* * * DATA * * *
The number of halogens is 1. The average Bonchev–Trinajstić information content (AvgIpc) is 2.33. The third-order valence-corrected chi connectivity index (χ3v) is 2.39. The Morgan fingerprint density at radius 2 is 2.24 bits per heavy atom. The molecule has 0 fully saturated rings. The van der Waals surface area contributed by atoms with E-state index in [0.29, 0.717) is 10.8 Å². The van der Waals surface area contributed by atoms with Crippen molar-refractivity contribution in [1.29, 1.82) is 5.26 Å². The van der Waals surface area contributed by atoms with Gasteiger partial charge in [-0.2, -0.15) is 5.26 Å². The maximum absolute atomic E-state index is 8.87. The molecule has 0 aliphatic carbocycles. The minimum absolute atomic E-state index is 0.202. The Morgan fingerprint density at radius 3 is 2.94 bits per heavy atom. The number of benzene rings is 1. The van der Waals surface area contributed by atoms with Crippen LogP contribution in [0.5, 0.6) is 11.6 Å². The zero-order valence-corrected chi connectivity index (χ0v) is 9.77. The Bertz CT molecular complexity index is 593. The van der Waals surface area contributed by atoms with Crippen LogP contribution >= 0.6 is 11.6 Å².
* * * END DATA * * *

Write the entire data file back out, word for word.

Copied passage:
The number of halogens is 1. The average Bonchev–Trinajstić information content (AvgIpc) is 2.33. The third-order valence-corrected chi connectivity index (χ3v) is 2.39. The Morgan fingerprint density at radius 2 is 2.24 bits per heavy atom. The molecule has 0 fully saturated rings. The van der Waals surface area contributed by atoms with E-state index in [0.29, 0.717) is 10.8 Å². The van der Waals surface area contributed by atoms with Crippen molar-refractivity contribution in [1.29, 1.82) is 5.26 Å². The van der Waals surface area contributed by atoms with Gasteiger partial charge in [-0.2, -0.15) is 5.26 Å². The maximum absolute atomic E-state index is 8.87. The molecule has 0 aliphatic carbocycles. The minimum absolute atomic E-state index is 0.202. The Morgan fingerprint density at radius 3 is 2.94 bits per heavy atom. The number of benzene rings is 1. The van der Waals surface area contributed by atoms with Crippen LogP contribution in [0.5, 0.6) is 11.6 Å². The zero-order valence-corrected chi connectivity index (χ0v) is 9.77. The Bertz CT molecular complexity index is 593. The van der Waals surface area contributed by atoms with Crippen LogP contribution >= 0.6 is 11.6 Å².